The moose was a big one, “about as big as they grow,” as the guide afterwards declared. Under the jack-light he looked a regular behemoth. He must have been over seven feet high at the shoulders, for he was taller than the tallest horse the boys had ever seen. His black mane bristled. His antlers were thrown back. His great nose, with its dilated nostrils, looked as if it were drinking in every scent of the night world. His eyes had a green glare in them, as for ten seconds he gazed at the strange light which had suddenly burst into view, its silver radiance so dazzling him that he saw not the screened boat beneath.
At the rash noise which Dol made his ears twitched. He splashed a step forward as if to investigate matters, seeing which, Herb held his Winchester in readiness to fly to his shoulder at a moment’s notice. But the moose evidently regarded the jack-lamp as a supernatural, terrible phenomenon. He shrank from it as man might shrink beneath a flaming heaven.
With one more despairing look right and left for that phantom cow which had deluded him, he wheeled around, and crashed back into the forest, tearing away more rapidly than he came.
“He’s off now, and Heaven knows when he’ll stop!” said Herb, breaking the weird spell of silence. “Not till he reaches some lair where nary a creature could follow him. Well, boys, you’ve seen the grandest game on this continent, the king o’ the woods. What do you think of him?”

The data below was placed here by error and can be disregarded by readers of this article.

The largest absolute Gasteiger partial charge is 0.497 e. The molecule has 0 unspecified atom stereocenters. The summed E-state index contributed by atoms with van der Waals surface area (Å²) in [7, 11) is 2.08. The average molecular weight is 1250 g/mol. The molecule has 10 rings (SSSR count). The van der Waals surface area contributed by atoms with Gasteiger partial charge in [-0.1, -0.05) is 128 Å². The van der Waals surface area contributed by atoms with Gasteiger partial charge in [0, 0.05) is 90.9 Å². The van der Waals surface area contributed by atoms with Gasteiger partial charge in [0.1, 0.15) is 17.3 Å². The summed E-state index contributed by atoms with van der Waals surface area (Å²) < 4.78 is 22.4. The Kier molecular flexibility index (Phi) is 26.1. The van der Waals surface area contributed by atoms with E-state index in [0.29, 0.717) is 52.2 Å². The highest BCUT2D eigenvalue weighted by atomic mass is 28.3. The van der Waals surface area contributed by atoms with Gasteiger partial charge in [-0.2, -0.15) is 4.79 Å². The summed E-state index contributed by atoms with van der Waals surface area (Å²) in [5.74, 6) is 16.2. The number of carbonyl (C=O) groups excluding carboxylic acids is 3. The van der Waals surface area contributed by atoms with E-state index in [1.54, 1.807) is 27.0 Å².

All tongues were loosened together. There was a general shifting of cramped bodies, accompanied by a gust of exclamations.
“He was a monster!”
“He was a behemoth!”
“Oh! but you’re a conjurer, Herb. How on earth did you give such a fetching call?”
“I could never have believed that those sounds came from a human throat and a birch-bark horn, if I hadn’t been sitting in the boat with you!”
When there was a break in the excited chorus, Herb, without answering the compliments to his calling powers, asked quietly,—
“Didn’t you think we’d lost him, boys, when he stopped short in the middle of his rush, and you heard nothing?”
“We just did,” answered Cyrus. “That was the longest half-hour I ever put in. What made him do it?”
“I guess he was kind o’ criticising my music,” said the guide, laughing. “Mebbe I got in a grunt or two that wasn’t natural, and the old boy wasn’t satisfied with his sweetheart’s voice. He was sniffing the air, and waiting to hear more. But ’twasn’t more ’n twenty minutes before I gave the second call, though no doubt it seemed longer to you. A man must be in good training to get the better of a moose’s ears and nose.”
“I’m going to get the better of them before I leave these woods!” cried Dol, who was still puffing and gasping with intense excitement. “I’ll learn to call up a moose, if I crack my windpipe in doing it.”
“Hurrah for the Boy Moose-Caller!” jeered Cyrus, with a teasing laugh, which Neal echoed.